Bonds have rebounded sharply this year after a torrid 2022, encouraged by improving picture on the inflation front. Many questions abound in investors’ mind now: what is the outlook for growth? Is recession still a possibility? Have major central banks decisively conquered the inflation problem or how soon will they pause or cut? And can the bond rally continue unabated and which segments and geographies look attractive?


A mix of factors, including Covid-19 and Russia’s invasion of Ukraine, had pushed inflation to multi-decade highs last year. But those distortions have now receded. Goods prices are falling, and services ex-shelter is also looking better, while energy prices have also dropped. Rents are declining and that should help soften shelter data too. In the US, Consumer Price Index (CPI) based inflation has declined for three straight months. We are also starting to see some relief in wage data.  

Growth backdrop 

Weak growth has underpinned the bond rally. But the foundation for growth is still good as consumers are delevered, banks are in a good shape to lend, there is no sign of any financial crisis, and the job market is more or less intact. It looks like we are headed towards a soft landing. Any recession may turn out to be shallow and we actually expect that growth will start to surprise on the upside. As inflation slows, the growth backdrop will improve as real incomes will increase.


However, we don’t expect growth to be broadbased across the world. After a relatively strong performance last year, the US may show signs of slowdown following aggressive rate increases by the US Federal Reserve (Fed). The boom in the services sector, witnessed after strict Covid restrictions were lifted, is also beginning to fade as consumers are facing a squeeze after spending their excess savings.


On the other hand, the prospect for Europe seems to be brighter, with the decline in energy prices also boosting confidence. We view the improvements in European growth as the beginning of a much more synchronised and balanced global economic upswing. The ending of stringent restrictions in China is also a positive for global growth.  


Slower US growth may further weaken the US dollar and force the Fed to ponder over its aggressive policy. A pick-up in growth outside the US also puts emerging markets in a good position.


The pandemic as well as geopolitical tensions have now made corporates aware of the pitfalls of relying too much on overseas supplies to drive their production. In the coming years, we expect many corporates in the western hemisphere to boost domestic spending to ramp up capacities. Rising defence needs as well as the need to protect the environment through green investments means more local spending.


Bond markets are right now pricing for rate cuts, but we haven’t seen any evidence that the US growth is worrying enough to warrant a reduction in policy rates. We expect global growth to be reasonably good, which in turn should feed into the US economy. The International Monetary Fund (IMF) has already revised its output projections slightly upwards this year. Even if the US is not an outperformer, a rate cut may not materialise if the economy is doing reasonably well. The weakness of the dollar may also underpin its growth. In that environment it’s very possible to imagine that we have higher neutral rates as the prevailing levels may not be seen as restrictive.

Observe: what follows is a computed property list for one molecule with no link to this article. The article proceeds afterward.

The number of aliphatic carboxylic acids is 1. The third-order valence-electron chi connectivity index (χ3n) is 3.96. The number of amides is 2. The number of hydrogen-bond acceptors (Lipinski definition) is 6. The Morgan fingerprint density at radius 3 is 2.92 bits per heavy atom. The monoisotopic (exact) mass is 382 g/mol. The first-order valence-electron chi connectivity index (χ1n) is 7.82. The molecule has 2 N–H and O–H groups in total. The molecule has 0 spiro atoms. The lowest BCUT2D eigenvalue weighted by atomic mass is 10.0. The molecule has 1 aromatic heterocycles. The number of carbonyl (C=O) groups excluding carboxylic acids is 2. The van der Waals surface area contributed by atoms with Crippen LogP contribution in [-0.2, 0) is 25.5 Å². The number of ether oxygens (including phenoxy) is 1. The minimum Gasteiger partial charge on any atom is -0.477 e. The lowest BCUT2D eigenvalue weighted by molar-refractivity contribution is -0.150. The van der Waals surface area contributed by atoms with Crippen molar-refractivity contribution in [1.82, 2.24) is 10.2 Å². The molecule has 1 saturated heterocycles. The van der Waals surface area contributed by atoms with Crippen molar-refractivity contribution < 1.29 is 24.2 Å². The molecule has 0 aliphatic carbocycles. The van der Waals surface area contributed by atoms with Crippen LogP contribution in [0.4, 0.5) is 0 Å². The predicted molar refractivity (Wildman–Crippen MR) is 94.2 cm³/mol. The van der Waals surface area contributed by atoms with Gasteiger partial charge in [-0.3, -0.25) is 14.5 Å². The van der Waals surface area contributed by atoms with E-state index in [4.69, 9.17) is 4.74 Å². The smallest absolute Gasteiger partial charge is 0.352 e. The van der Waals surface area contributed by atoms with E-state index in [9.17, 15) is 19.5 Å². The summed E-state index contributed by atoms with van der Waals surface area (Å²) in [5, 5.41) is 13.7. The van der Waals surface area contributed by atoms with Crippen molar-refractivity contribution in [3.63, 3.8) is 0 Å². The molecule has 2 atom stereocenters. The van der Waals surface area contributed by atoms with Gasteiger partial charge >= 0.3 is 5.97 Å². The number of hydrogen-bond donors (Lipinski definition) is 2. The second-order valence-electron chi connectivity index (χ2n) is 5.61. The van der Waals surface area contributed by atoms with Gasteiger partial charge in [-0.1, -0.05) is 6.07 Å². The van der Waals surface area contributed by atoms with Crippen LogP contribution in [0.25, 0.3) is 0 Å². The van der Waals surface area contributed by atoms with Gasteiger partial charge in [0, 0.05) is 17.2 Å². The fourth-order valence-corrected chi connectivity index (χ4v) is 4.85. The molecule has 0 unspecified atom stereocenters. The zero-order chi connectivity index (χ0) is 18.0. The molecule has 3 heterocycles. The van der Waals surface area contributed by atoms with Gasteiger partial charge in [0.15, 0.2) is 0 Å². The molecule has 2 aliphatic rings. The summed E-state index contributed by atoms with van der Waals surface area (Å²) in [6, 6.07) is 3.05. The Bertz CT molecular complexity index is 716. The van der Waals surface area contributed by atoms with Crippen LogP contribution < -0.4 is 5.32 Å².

Trend change

We are witnessing a big change in trend now. Before Covid, US growth outstripped the rest of the world, which remained sluggish. In a low growth, low inflation environment, everyone wanted to own the US dollar and technology stocks performed well. EM markets suffered from the rise of China manufacturing, weak global growth, cheap commodities and a US dollar that was harder to source after US banking sector changes and the US discovery of shale oil.


Now the opposite is true. In this environment, emerging market bonds, particularly local currency, should do well. The weakness of the dollar will also preclude any need to hedge currency risk. Emerging market central banks also have the room to use their monetary policy to support growth, while in the west the policy may have to remain relatively tight for the time being to keep inflation in check. We believe Europe has now escaped its liquidity trap with massive fiscal spending, well capitalised banks and a tight labour market.


A big structural shift is underway, where the rates markets in developed countries will begin to underperform emerging markets. This is a far cry from the situation that EM market’s faced before Covid where they struggled to finance themselves amid a negative yielding environment.  

Yield curve

Slowing inflation should help stabilise the front end of the bond market and reduce volatility. If the global growth picture is perceived as better ten years down the line than now, then the bond yield curve should start to steepen and more inflation risk premium should be priced to reflect the brighter macro future. Staying long duration in this environment may beget yield but that’ll come with higher volatility so beware. We believe the front end of the bond market offers value presently only, although this could change very quickly.


We also see value in emerging markets, a weaker dollar, steeper curves and the long-end of inflation. Global inflation will probably stay reasonably high as growth picks up, which should cap the rally in the nominal bond market.  

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